Much to Anshuman’s surprise, she grabbed her handbag and told him that she would be gone for the rest of the day, as she had to go to the framers and deliver her artwork to several clients. She explained that Jean-Pierre, who was sleeping in the other bedroom, would soon be up and they could spend the day getting acquainted and exploring the city.
At least his first problem of getting alone time with Jean-Pierre was solved. Now, he just had to work up the courage to make the offer. Knowing that Alvira was close by and not fornicating with Jean-Pierre alleviated his stress and he sat down with his laptop to work. As he was typing up his third email, Jean Pierre emerged from the bedroom wearing nothing but a pair of boxers.
He was a sixty-five year old man, with ruffled up white hair, a face that loosely resembled the American actor, Richard Gere, a skinny frame and a small pot belly. He had a larger-than-life personality and spoke as much with his hands as he did with his tongue.
As he fixed himself a café allongé from the espresso machine in the kitchen, he asked Anshuman what he’d like to do during his stay in Paris. Anshuman, who had been too preoccupied to give sightseeing much thought, suggested that Jean-Pierre decide the itinerary.
They were to start the day having brunch at Café Saint-Régis, a popular French bistro that was a twenty-minute taxi ride away. An hour later, after showering and getting spruced up, they arrived at the restaurant and sat at a table on the cobbled pavement outside.
Jean-Pierre lit a hand-rolled cigarette and asked if he could order for both of them to which Anshuman readily agreed. The restaurant was simple yet elegant and had a dark brown, wooden exterior with a chalkboard displaying the specials for the day. The tables were small, round and carved out of expensive teak wood while the matching chairs were made of both teak wood and wrought iron.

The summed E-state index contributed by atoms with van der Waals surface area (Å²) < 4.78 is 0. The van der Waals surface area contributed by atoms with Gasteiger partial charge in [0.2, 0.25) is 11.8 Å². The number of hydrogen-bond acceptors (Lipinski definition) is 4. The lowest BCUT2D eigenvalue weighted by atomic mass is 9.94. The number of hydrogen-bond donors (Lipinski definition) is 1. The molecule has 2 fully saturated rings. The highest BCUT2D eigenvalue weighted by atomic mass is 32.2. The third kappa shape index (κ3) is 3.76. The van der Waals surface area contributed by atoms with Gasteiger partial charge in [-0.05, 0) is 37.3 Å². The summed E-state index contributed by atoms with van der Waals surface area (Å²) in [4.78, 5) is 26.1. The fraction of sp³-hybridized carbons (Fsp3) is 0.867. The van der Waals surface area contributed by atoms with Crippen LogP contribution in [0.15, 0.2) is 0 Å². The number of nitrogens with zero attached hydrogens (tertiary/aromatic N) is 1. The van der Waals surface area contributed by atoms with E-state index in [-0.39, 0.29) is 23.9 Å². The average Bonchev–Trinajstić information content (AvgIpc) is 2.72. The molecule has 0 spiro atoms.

Jean-Pierre spoke to the waiter in French and after a long conversation, he finally seemed satisfied and said, “Merci beaucoup,” after which the waiter left.
Then much to Anshuman’s surprise, Jean-Pierre immediately cut to the chase and said, “You must really hate me.”
Anshuman stiffened up a bit and stayed quiet while Jean-Pierre casually smiled and asked the million dollar question, “What are your intentions with my girl and how is this arrangement going to work?”
Anshuman paused for what seemed like an unusually long time before responding.
“I love Alvira and want to marry her and give her a happy life – the life that she deserves. I’m still young enough and want us to have kids. I’ve made enough money to not only give our children but even our grandchildren a secure future,” replied Anshuman.
Hearing Anshuman’s emotional outburst made Jean-Pierre burst into loud fits of laughter and Anshuman could not for the life of him understand what was so funny. Finally, ten minutes, a lot of tears and a bellyache later Jean Pierre calmed down and said, “Do you want me to just disappear from Alvira’s life because you say you love her? I don’t know how things work in Calcutta, sonny boy, but around here nothing comes for free.”
“I’m willing to pay. I’ll pay you anything you want,” Anshuman responded a bit too eagerly.
“Do you think you can just buy me out, you scumbag? I love Alvira and I’m not for sale. When she finds out about this I hope she tosses you to the curb,” Jean-Pierre said angrily.
Hearing this threat, Anshuman panicked and joined his hands together begging Jean-Pierre not to tell Alvira.
Jean-Pierre then softened up a bit and said, “I’m too old to have kids and start a family and you really seem like you love her. The right thing for me to do is step aside and let you two start a life together. There’s one major problem though, Alvira is too attached and she’s going to keep coming back.”
“Not if you start a new life somewhere and not tell her your whereabouts,” Anshuman quickly responded having played out this scenario many times in his head.